Advantage: Freedom

Grand Hotel Tremezzo Gazette 2

Mariuccia Gandola, an early 20th-century girl, loved to play tennis. It was a pastime encouraged by her parents, Enea Gandola and Maria Orsolini Bolla, the founders of Grand Hotel Tremezzo, who became one of the first estates on Lake Como to have a tennis court in 1910.

Grand Hotel Tremezzo Gazette 1

This is the same tennis court, surrounded by hedges of fragrant jasmine, where our guests still play today. A black-and-white photograph taken at the time shows Mariuccia on the court with a girlfriend and their teacher. Each is dressed in white, forever the color of summer holidays, with the ladies of the Grand Hotel Tremezzo wearing skirts cut just above the ankle and light summer blouses. Of the two girls in the picture, the one with short sleeves must be Mariuccia – she was always ahead of her time in fashion, more modern and more free.

Grand Hotel Tremezzo Gazette 4

As it transpires, the tennis court at our hotel has played a role in the emancipation of women in more ways than one. There was a time when women saw emancipation first and foremost as the freedom to move. It’s hard to imagine today how revolutionary it was for women to serve the ball, run up to the net and then back to the baseline. Of course, they had to do so wearing a corset that sapped all of their breath and energy – it was not uncommon in the late 19th century for female players to faint during a match.

The world’s first tennis club opened in England in 1874, but the game’s very British sounding name actually comes from the word “tenez!”, the imperative form of the French verb “to take”. “Hold! Take! Receive!”, the players used to call out before serving – a way of saying: “Let the games begin!”. Throughout Mariuccia’s diary, we find eyewitness accounts of high-profile tennis matches between prominent hotel guests: Prince Ruspoli v. Duke Litta Modigliani, for example, or Baroness Sophie von Edelstrom v. Princess Orsini – not to mention Filippo Tommaso Marinetti, the godfather of Futurism, playing against the personal secretary of hero and poet Gabriele D’Annunzio, Tom Antongini, who was a fabulous tennis player and a former member of the Lawn Tennis Club founded in Milan in 1893. Mariuccia often played mixed doubles with Antongini, whom the ladies at the hotel couldn’t help but admire – a man of exceptional elegance, wearing a white suit, a foulard around his neck and a cap with the typical black visor of a naval officer.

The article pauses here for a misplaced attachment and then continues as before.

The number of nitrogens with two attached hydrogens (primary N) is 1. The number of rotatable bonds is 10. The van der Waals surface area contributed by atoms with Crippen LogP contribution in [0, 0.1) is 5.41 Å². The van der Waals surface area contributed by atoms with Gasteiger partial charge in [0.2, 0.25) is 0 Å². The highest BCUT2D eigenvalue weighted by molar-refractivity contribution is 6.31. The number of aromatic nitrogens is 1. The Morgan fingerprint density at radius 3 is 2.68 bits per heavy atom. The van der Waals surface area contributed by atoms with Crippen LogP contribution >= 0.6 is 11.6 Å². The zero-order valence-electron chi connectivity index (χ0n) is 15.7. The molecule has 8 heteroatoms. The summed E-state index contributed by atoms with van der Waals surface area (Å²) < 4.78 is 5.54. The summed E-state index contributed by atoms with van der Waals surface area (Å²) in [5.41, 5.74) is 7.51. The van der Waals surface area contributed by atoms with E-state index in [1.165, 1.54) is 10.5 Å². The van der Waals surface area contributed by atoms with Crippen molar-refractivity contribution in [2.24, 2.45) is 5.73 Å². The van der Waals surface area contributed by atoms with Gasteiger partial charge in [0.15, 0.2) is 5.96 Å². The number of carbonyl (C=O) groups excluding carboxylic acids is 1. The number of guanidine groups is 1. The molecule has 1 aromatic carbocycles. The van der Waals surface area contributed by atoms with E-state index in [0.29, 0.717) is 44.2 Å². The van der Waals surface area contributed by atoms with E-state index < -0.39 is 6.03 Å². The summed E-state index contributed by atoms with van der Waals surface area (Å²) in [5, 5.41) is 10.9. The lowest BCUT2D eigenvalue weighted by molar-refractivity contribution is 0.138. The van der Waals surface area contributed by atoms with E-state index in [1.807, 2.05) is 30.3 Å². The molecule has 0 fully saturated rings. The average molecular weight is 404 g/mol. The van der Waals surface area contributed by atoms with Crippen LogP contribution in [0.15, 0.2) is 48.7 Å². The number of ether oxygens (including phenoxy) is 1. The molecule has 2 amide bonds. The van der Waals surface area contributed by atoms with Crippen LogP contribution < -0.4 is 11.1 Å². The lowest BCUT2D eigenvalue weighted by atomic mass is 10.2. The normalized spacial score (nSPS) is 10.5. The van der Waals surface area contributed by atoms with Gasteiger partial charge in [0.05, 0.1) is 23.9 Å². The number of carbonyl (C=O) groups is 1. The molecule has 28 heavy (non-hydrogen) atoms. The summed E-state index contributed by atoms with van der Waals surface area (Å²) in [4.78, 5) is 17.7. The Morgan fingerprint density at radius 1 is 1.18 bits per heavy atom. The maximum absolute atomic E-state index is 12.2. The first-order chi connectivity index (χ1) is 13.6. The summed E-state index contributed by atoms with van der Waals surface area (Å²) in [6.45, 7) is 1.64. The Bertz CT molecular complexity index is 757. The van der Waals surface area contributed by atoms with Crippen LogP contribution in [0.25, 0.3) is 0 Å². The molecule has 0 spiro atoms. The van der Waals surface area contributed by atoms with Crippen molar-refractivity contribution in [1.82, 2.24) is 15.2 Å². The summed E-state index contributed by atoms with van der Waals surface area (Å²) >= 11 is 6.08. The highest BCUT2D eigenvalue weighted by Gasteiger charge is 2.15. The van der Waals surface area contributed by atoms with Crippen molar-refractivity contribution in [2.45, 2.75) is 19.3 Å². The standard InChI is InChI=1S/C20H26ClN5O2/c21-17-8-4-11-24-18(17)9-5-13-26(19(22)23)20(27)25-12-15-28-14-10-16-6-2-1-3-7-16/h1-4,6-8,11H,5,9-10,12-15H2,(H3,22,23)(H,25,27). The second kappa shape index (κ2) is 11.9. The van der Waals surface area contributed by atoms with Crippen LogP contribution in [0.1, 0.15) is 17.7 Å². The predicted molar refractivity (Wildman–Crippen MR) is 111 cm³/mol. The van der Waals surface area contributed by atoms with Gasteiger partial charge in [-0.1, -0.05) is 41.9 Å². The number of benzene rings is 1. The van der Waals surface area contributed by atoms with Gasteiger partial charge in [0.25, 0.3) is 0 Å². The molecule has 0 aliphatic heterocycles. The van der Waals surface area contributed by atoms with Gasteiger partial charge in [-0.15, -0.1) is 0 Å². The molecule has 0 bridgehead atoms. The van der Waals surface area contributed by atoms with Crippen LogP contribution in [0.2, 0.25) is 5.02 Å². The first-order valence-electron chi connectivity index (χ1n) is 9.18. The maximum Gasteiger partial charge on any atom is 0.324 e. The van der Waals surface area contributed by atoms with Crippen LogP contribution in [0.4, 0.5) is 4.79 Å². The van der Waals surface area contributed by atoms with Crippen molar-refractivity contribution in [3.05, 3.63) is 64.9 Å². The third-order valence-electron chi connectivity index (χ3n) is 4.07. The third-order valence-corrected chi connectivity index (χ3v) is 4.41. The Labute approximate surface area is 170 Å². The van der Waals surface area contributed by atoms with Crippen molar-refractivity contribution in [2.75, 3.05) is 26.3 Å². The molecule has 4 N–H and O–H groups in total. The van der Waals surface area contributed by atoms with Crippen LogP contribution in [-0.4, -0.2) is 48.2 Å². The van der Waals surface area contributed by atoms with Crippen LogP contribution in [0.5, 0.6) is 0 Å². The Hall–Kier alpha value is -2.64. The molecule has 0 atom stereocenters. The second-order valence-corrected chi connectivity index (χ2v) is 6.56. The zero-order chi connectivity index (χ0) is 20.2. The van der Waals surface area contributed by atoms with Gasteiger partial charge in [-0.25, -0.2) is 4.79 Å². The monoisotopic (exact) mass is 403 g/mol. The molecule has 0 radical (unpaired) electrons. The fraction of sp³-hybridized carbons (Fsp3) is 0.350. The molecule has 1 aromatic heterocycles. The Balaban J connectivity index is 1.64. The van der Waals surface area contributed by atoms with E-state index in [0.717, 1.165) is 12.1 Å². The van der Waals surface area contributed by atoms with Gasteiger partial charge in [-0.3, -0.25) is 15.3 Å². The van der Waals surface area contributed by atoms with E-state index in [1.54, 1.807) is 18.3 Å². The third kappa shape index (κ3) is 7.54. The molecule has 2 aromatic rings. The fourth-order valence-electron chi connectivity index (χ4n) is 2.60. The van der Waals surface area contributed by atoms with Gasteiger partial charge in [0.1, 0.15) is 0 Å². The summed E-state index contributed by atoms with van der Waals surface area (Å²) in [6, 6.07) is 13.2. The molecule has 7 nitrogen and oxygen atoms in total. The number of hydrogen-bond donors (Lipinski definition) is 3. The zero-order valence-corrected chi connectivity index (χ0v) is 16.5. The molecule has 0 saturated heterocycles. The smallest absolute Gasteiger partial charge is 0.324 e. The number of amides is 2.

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When peace was restored after the First World War, Mariuccia welcomed the first gests to arrive at the Grand Hotel Tremezzo dressed in Chanel. Coco Chanel had appropriated jersey and other wonderfully soft fabrics from men’s fashion and designed her look with these in mind, even producing sporty tennis wear. Mariuccia picked up on Chanel’s sophisticated style and made it her own; photographs show her not only with shorter skirts, but also much sleeker designs throughout her wardrobe. This probably had something to do with the fact that she often, after a game of tennis, loved to row with abandon along the shores of “her” lake. Until, one day, another woman appeared on the horizon, and everything changed. Once again, it is Mariuccia who tells the story, her diary serving as the official biography of the first twenty years of Grand Hotel Tremezzo.

In the pages of Le Figaro – the Gandola family were loyal subscribers to the paper – there appeared one day a photograph of a woman in her twenties playing tennis. She was playing like no woman had ever played before: jumping, flying, dancing. And she was also winning. It was Suzanne Lenglen. The photograph Mariuccia saved in her diary shows Suzanne dominating at Wimbledon in 1920. The “Divine”, as she was known, is wearing an outfit quite revolutionary for the time: a pleated silk skirt cut just below the knee, a sleeveless shirt and a tulle hairband in lieu of a hat. The flapper style had conquered the court – led by Jean Patou, the wonderful Parisian couturier who wrote that particular declaration of ease and independence. Mariuccia made herself an outfit just like it, right down to the hairband. But would she dare sport a flapper bob “à la garçonne”? No sir, that is where she appears to have drawn the line. She decided instead to hold back her very long black hair in a hairband “à la Suzanne” – a hairband that just happens to have a bright orange hue. She must have had a feeling, a premonition. Some sort of emotion drew her to that color, the color of sun and passion, of freedom and joy, and today the signature color of Grand Hotel Tremezzo.